Saturday, February 4, 2017

Rejoice - Always!?

Reflection on yesterday's Daily Texts:

I will glory in the Lord; let the afflicted hear and rejoice. - Psalm 34:2 (NIV)

Rejoice in the Lord always; again I will say, Rejoice. Let your gentleness be known to everyone. The Lord is near. - Philippians 4:4–5

Two-year reading texts: Psalm 18:46-50; 2 Chronicles 5:2-6:23; Acts 18:22-19:5

I can't hear today's words from Philippians 4 without remembering a hospital visit I made, back in the very early days of being trained as a pastor.

Part of the seminary experience is a unit of "Clinical Pastoral Education" (CPE) which begins to equip you as a giver of pastoral care, and lets you loose, with supervision and a structure for processing and learning. My CPE time was in a hospital system where I was on call to the whole hospital at times, but mostly focused on a surgery ward and a palliative care (end of life comfort care) ward. An intense experience over just one summer, it was probably the single most helpful piece of my formation as a pastor, at least in terms of helping me come to grips with my fears about hospitals and fears about whether I could really do this pastor thing.

The visit I'm thinking of came shortly after that CPE summer, when I was working as an assistant to the pastor of our local church. We divided up the duties of caring for members of this relatively large congregation (thus giving me the foundation of the "Care Team" model I've promoted throughout my ministry) and I was assigned to visit a woman, a few years younger than me, wife and mother of several kids, who was in the hospital waiting for a very serious surgery, after months of suffering with her medical condition. I was still new enough at these visits that I was worrying about what in the world I could do or say that would help.

I got to her room, and before my fears had the chance to develop into any real words or actions, she was thanking me for the visit, and talking with me - more than that, she was proclaiming the gospel to me! - around her faith. She quoted part of this Philippians 4 passage, which I'll quote here again, along with the two verses following today's New Testament text:
Rejoice in the Lord always; again I will say, Rejoice. Let your gentleness be known to everyone. The Lord is near. Do not worry about anything, but in everything by prayer and supplication with thanksgiving let your requests be made known to God. And the peace of God, which surpasses all understanding, will guard your hearts and your minds in Christ Jesus.
No doubt she was worried, in this situation! But she wasn't in the habit of focusing on her worries, instead trusting, thanking, praying, even rejoicing - and discovering that peace of God that surpasses all understanding. It was a calm, prayerful, deep conversation. I think I ministered to her, just by being there as an affirmation of the care of God and her church. I know she ministered to me. This moment was real, flesh-and-blood, transformed-heart proof to me that faith in Christ Jesus is a thing of enormous power, connecting us in a community of care and hope.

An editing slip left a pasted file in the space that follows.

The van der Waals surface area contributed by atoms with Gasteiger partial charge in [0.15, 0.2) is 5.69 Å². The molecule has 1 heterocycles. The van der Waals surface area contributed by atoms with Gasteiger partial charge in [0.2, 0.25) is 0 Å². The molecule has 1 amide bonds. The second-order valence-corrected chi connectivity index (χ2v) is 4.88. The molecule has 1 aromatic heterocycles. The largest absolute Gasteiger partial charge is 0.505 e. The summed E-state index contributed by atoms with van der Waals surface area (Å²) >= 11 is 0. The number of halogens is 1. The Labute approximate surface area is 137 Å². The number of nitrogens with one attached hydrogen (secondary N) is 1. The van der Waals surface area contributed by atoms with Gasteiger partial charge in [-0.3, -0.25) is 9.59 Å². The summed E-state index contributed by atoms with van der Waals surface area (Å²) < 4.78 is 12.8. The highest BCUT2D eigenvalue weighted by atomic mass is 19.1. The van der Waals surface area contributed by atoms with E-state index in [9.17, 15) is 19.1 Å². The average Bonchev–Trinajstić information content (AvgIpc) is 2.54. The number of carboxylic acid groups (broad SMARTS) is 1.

For me, this visit changed every future visit and pastoral conversation. I've been anxious about what to say and do at times since then, but never truly worried. I know that God is already there before I am, and that I and the people I work with are equal partners in letting our faith and our gentleness be known. I don't have all the answers, but I know Who does.

For the woman I visited, the surgery turned out well. She left the hospital soon after, came home, and enjoyed better health and a more unshadowed life with her family. I haven't seen her in years, and I don't know how things are going for her today. But I would guess that in the ups and downs of life, she has found many more things to pray about, and many more situations in which she can rejoice. And I believe that even if that surgery hadn't gone so well, she would still have been rejoicing.

For the church and the world, I know there are always easy times and hard times, sun and clouds, plenty and need, fear and leisure. According to our understanding, our moods and attitudes ought to fluctuate too. But the real, deep truth of faith in Christ Jesus is this peace, which truly does surpass our understanding. Being rooted in him, trusting in his presence, extending his gentleness, love, and care to others, we can live in his way and have the blessings of God's kingdom, in any - yes, any - circumstances. May we rejoice in the Lord, always.


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